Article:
This is the first book to explore the meaning of equality and freedom of education in a global context and their relationship to the universal right to education. It also proposes evaluating school systems according to their achievement of equality and freedom.
Education in the 21st century is widely viewed as a necessary condition for the promotion of human welfare, and thus identified as a basic human right. Educational rights are included in many national constitutions written since the global spread of human rights ideas after World War II. But as a global idea, the meaning of educational rights varies between civilizations. In this book, which builds on the concept of the universal right to education set forth in Spring's The Universal Right to Education: Justification, Definition, and Guidelines, his intercivilizational analysis of educational rights focuses on four of the world's major civilizations: Confucian, Islamic, Western, and Hindu.
Spring begins by considering educational rights as part of the global flow of ideas and the global culture of schooling. He also considers the tension this generates within different civilizational traditions. Next, he proceeds to:
*examine the meaning of educational rights in the Confucian tradition, in the recent history of China, and in the Chinese Constitution;
*look at educational rights in the context of Islamic civilization and as presented in the constitutions of Islamic countries, including an analysis of the sharp contrast between the religious orientation of Islamic educational rights and those of China and the West;
*explore the problems created by the Western natural rights tradition and the eventual acceptance of educational rights as represented in European constitutions, with a focus on the development and prominence given in the West to the relationship between schooling and equality of opportunity; and,
*investigate the effect of global culture on India and the blend of Western and Hindu ideas in the Indian constitution, highlighting the obstacles to fulfillment of educational rights created by centuries of discrimination against women and lower castes.
In his conclusion, Spring presents an educational rights statement based on his intercivilizational analysis and his examination of national constitutions. This statement is intended to serve as a model for the inclusion of educational rights in national constitutions.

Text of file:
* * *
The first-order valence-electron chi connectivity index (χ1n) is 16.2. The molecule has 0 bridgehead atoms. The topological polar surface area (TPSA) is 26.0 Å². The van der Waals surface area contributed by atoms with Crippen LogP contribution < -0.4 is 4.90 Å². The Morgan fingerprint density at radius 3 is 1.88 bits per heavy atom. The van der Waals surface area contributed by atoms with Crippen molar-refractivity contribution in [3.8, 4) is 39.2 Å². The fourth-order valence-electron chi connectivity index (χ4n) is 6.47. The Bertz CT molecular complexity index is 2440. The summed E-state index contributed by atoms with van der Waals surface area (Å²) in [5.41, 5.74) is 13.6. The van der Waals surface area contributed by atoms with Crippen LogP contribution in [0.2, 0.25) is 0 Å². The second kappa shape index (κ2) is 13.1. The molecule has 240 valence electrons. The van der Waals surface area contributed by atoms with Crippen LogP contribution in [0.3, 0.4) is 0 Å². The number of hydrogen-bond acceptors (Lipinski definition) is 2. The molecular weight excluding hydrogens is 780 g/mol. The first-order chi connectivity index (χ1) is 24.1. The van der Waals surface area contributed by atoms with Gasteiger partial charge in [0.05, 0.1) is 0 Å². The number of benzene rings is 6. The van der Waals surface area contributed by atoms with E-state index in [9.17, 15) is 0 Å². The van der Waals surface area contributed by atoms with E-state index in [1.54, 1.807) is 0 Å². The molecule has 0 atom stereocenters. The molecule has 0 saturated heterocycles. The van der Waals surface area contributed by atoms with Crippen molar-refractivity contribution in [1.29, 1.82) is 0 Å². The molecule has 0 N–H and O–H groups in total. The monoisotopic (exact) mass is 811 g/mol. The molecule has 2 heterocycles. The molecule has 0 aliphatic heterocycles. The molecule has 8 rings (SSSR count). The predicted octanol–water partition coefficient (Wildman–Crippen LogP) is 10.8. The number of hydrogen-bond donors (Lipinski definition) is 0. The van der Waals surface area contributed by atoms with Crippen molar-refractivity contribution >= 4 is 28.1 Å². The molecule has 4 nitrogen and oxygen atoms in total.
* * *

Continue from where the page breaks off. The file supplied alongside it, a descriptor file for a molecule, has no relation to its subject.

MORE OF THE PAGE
Table of Contents
Contents: Preface. Global Education and an Intercivilizational Analysis. China: Confucius, Mao Zedong, and Socialist Modernization. Equality and Freedom in Islamic Education. Natural Rights and Education in the West. India: Education, Human Rights, and the Global Flow. A Constitutional Provision for Educational Rights.
"This volume is a useful resource for students of the social foundations of education and for educators preparing for the challenges of increasing intercivilizational classrooms."
"The strength of Spring's analysis lies in its comparative orientation. This is perhaps one of the first serious works that looks at the articulation of educational rights at the global level from a comparative perspective. It certainly paves way for other students, researchers, and scholars of comparative education to take up research along these lines."
—Comparative Educational Review
"...this book is worth a read, and cuts new ground in relating talk about educational rights to globalization. The very comparison of systems of rights around education, including liberty, equality, and educational opportunity, represents an important contribution to discussion and debate."
—Globalization, Societies and Education
"One of the few books that analyzes the meaning of universal freedom within the current debates over the globalization of capital. This is not only an important book, but an urgent one...."
University of California, Los Angeles
"Clear in organization and bold in content....The historical, international, and interdisciplinary perspectives provide strong support....The breadth of scholarship is impressive--and consistent with Spring's other texts."
"What I like most is the clear definition of the terms/ideas that Spring uses as the basis for creating a new vision of education and for evaluating existing systems of schooling."
East Carolina University